I have been extremely fortunate to have both a desktop and laptop computer at college.  I have been able to do everything from homework to take entire courses without having to leave my apartment.  This is especially helpful with my chronic migraines, as I can create a study environment that’s free of triggers, and all of my computer settings are exactly as I like them.

Why To Take Virtual Classes in College

Living with chronic illness, it can be very difficult to get out of bed, let alone get to class. While I am able to push myself to get to a majority of my classes, sometimes I just want to be able to do school work without having to move too much. Because of this, I have chosen to incorporate virtual classes into my college schedule, and it has helped me a lot in managing my time and improving my grades. Here are some of the reasons I appreciate virtual classes, and my tips for success. As of spring 2017, I have taken 13 virtual classes in four semesters of college.

Better scheduling

I’ve found that there were a few classes that either were held extremely early in the morning or late at night. Since my vision fluctuates throughout the day, these class times are not a good fit for me. With virtual classes, I can work on assignments while my vision is doing well.

Get ahead easily

Many of my professors post several weeks of class work in advance, so if I am feeling well, I will complete the assignments early,  in case I wind up feeling not-so-well later on. Professors also seem to be more flexible about students turning in late work if an emergency comes up- I was able to easily get extensions on assignments when needed.

Take classes from anywhere

The only reason I got credits my first semester was because of virtual classes. I had two separate medical emergencies happen in the span of November 2015 and spent over six weeks at home (several hours from school) recovering. Basically, I disappeared right after midterms and only came back to school because I had to take a final exam. While I was recovering at home, I was able to continue with my virtual classes and stay on track, and I didn’t even tell my virtual teachers how sick I was until after the class had ended. With the flexibility to take classes anywhere, I was able to do very well that semester.

Use your own assistive technologies

With virtual classes, I can use all of my own technology which is fine-tuned to my preferences. I also can learn which devices, applications, and extensions work best for certain classes and how to create accessible documents. Bonus- I don’t have to balance five devices on a small desk.

Less “fluff” work

One of my friends was often complaining about having to do group projects and other frustrating assignments in one of their classes. I took the same class virtually and only had to worry about reading material, answering three questions a week, and writing a total of two essays. That was it! I didn’t have to worry about investing a ton of energy into a general education class, and I could spend more time on my other classes.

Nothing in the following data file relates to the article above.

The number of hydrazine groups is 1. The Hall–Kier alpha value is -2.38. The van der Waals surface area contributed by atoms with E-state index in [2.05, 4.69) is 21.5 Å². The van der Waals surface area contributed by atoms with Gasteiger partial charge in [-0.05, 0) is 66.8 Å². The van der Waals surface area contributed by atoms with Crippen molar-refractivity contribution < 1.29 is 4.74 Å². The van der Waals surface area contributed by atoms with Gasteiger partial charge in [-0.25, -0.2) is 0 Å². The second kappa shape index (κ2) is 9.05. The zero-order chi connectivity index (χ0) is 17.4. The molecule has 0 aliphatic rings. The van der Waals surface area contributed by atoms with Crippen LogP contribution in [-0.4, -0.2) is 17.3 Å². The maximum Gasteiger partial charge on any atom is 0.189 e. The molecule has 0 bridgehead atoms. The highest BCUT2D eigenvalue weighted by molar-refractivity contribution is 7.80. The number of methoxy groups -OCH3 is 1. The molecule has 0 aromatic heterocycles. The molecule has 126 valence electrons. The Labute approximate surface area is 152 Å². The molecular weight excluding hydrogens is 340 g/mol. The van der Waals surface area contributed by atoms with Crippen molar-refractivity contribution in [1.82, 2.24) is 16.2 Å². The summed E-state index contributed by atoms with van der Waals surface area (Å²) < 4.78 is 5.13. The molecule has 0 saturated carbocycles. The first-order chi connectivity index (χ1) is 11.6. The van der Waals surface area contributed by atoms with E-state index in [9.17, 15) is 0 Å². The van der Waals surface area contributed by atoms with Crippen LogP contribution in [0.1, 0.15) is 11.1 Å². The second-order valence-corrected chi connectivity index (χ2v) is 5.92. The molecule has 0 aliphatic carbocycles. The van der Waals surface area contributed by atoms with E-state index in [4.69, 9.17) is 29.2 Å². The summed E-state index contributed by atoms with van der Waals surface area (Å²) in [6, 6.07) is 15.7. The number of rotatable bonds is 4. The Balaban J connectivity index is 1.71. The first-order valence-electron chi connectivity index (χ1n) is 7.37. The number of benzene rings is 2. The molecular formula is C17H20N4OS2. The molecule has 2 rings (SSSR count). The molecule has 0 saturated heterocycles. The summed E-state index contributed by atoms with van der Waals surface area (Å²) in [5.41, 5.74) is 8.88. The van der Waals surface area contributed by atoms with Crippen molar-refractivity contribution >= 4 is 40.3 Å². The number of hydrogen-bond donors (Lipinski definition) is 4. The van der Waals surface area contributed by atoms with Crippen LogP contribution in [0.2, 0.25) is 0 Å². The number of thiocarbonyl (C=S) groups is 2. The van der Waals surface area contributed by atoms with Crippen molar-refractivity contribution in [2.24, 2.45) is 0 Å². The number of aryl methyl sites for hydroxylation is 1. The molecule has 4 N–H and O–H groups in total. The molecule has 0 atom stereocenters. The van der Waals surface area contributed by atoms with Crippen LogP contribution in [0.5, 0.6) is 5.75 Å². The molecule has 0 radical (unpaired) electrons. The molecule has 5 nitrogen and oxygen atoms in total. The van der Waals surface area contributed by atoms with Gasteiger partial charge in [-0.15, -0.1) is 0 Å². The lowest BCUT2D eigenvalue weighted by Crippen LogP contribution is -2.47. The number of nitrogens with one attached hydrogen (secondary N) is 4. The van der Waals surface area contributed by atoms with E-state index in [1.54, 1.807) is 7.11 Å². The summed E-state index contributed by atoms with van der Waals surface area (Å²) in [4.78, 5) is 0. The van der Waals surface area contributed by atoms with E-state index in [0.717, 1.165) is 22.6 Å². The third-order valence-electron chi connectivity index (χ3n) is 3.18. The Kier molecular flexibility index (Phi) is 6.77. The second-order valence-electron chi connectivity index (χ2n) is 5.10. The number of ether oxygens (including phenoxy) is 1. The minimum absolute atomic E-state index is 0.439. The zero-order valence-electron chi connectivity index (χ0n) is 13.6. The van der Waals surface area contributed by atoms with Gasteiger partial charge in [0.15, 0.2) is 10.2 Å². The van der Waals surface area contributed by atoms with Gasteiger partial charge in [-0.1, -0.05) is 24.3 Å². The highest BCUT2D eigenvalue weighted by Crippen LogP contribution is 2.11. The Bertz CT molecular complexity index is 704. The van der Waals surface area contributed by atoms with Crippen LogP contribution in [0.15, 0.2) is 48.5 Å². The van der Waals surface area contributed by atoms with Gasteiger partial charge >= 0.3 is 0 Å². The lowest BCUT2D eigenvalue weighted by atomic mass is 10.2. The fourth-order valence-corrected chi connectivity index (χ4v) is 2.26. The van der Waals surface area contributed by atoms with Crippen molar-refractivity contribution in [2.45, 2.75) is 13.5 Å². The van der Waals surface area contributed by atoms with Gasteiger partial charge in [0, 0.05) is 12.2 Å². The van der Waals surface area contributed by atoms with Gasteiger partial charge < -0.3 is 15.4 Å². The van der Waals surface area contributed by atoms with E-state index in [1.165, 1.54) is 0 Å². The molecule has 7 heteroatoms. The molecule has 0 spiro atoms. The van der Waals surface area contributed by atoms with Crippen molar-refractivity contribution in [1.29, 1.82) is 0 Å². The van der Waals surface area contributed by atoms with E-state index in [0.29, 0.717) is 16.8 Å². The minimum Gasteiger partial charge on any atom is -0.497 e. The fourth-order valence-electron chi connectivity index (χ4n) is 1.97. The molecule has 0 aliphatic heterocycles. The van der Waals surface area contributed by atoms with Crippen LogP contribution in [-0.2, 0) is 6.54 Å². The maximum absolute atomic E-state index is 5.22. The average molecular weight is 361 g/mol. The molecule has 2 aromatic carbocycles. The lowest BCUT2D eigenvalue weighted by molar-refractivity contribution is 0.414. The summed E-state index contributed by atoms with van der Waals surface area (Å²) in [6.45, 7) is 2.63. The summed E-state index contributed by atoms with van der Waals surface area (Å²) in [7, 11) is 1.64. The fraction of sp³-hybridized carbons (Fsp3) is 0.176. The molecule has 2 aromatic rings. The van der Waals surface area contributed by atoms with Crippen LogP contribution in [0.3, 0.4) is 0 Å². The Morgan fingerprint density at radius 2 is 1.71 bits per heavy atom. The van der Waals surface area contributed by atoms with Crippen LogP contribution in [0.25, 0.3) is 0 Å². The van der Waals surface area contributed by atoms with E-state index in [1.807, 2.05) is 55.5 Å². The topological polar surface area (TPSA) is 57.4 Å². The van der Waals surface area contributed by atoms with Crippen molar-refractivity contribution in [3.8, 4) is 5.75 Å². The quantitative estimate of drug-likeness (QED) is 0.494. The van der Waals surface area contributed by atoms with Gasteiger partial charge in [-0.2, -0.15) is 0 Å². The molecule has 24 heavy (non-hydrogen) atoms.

Get used to working independently

One of the common complaints about virtual classes is that there is no one to reinforce deadlines and other materials. This is actually a good thing, as no one is going to be around to remind you of every little thing in the real world. Learning to budget time and research topics online are important skills to have.

You won’t be seen as a disability

While it is important to share your disability services file with your professor, you don’t have to worry about sticking out in class discussions because of your disability, if you are worried about that. In one of my classes (that I dropped immediately), lots of students and even the professor were staring at my blindness cane like it was some type of foreign object and asking a lot of strange questions. In virtual classes, no one can see you.

Take tests in your own environment

Not all virtual classes are like this, but being able to take tests and quizzes in your own testing environment is an awesome advantage to taking these types of classes. I always appreciate being able to take a quiz from the comfort of my own desk, or to take a test with one of my pain relief wraps on.

Adjunct professors

Professors can teach from anywhere in the world, and this is often beneficial as the student is able to learn information from someone in the field, or get a global perspective on a topic. For my global understanding requirement, I had a professor who had travelled to many different countries and was able to educate the class on many different topics related to global health and policy. Another one of my professors was popular at another university from halfway across the country, and we got to take a class with them. I’ve even had professors living in other countries.

Learn more about yourself

This may seem weird, but I have learned a lot about how I access materials and learn through taking virtual classes, probably because I rely on technology a lot. With the ability to take a variety of different classes, I have been able to learn how I process information best, and which technologies are most helpful. I know that virtual classes will help me a lot in the future as well, especially since I want to work with accessibility.

Virtual classes have been an amazing resource for me. I am grateful that my college has really embraced virtual education and that I have been able to take almost any class that I want.